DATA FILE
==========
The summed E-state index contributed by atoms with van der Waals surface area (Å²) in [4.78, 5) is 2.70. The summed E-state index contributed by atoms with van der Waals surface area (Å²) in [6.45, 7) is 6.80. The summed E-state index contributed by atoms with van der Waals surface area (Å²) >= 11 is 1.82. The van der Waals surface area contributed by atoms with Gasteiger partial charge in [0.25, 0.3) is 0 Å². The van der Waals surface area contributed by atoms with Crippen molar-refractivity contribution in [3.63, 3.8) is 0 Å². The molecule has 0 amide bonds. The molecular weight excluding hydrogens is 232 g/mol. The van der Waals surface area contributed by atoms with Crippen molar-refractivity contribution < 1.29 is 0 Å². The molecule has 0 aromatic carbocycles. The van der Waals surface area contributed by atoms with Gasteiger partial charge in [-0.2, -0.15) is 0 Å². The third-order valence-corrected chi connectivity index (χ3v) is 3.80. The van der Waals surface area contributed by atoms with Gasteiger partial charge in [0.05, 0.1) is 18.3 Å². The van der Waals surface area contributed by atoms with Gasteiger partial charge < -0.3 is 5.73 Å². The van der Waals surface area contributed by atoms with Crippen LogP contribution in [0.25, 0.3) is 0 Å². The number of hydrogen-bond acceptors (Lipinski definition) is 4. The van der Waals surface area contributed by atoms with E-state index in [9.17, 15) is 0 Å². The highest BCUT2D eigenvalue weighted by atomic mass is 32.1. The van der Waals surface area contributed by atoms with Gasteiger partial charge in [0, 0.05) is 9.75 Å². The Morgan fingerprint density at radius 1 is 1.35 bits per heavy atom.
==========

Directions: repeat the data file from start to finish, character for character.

The summed E-state index contributed by atoms with van der Waals surface area (Å²) in [4.78, 5) is 2.70. The summed E-state index contributed by atoms with van der Waals surface area (Å²) in [6.45, 7) is 6.80. The summed E-state index contributed by atoms with van der Waals surface area (Å²) >= 11 is 1.82. The van der Waals surface area contributed by atoms with Gasteiger partial charge in [0.25, 0.3) is 0 Å². The van der Waals surface area contributed by atoms with Crippen molar-refractivity contribution in [3.63, 3.8) is 0 Å². The molecule has 0 amide bonds. The molecular weight excluding hydrogens is 232 g/mol. The van der Waals surface area contributed by atoms with Crippen molar-refractivity contribution < 1.29 is 0 Å². The molecule has 0 aromatic carbocycles. The van der Waals surface area contributed by atoms with Gasteiger partial charge in [-0.2, -0.15) is 0 Å². The third-order valence-corrected chi connectivity index (χ3v) is 3.80. The van der Waals surface area contributed by atoms with Gasteiger partial charge in [0.05, 0.1) is 18.3 Å². The van der Waals surface area contributed by atoms with Gasteiger partial charge < -0.3 is 5.73 Å². The van der Waals surface area contributed by atoms with Crippen LogP contribution in [0.25, 0.3) is 0 Å². The number of hydrogen-bond acceptors (Lipinski definition) is 4. The van der Waals surface area contributed by atoms with E-state index in [9.17, 15) is 0 Å². The highest BCUT2D eigenvalue weighted by atomic mass is 32.1. The van der Waals surface area contributed by atoms with Gasteiger partial charge in [0, 0.05) is 9.75 Å². The Morgan fingerprint density at radius 1 is 1.35 bits per heavy atom.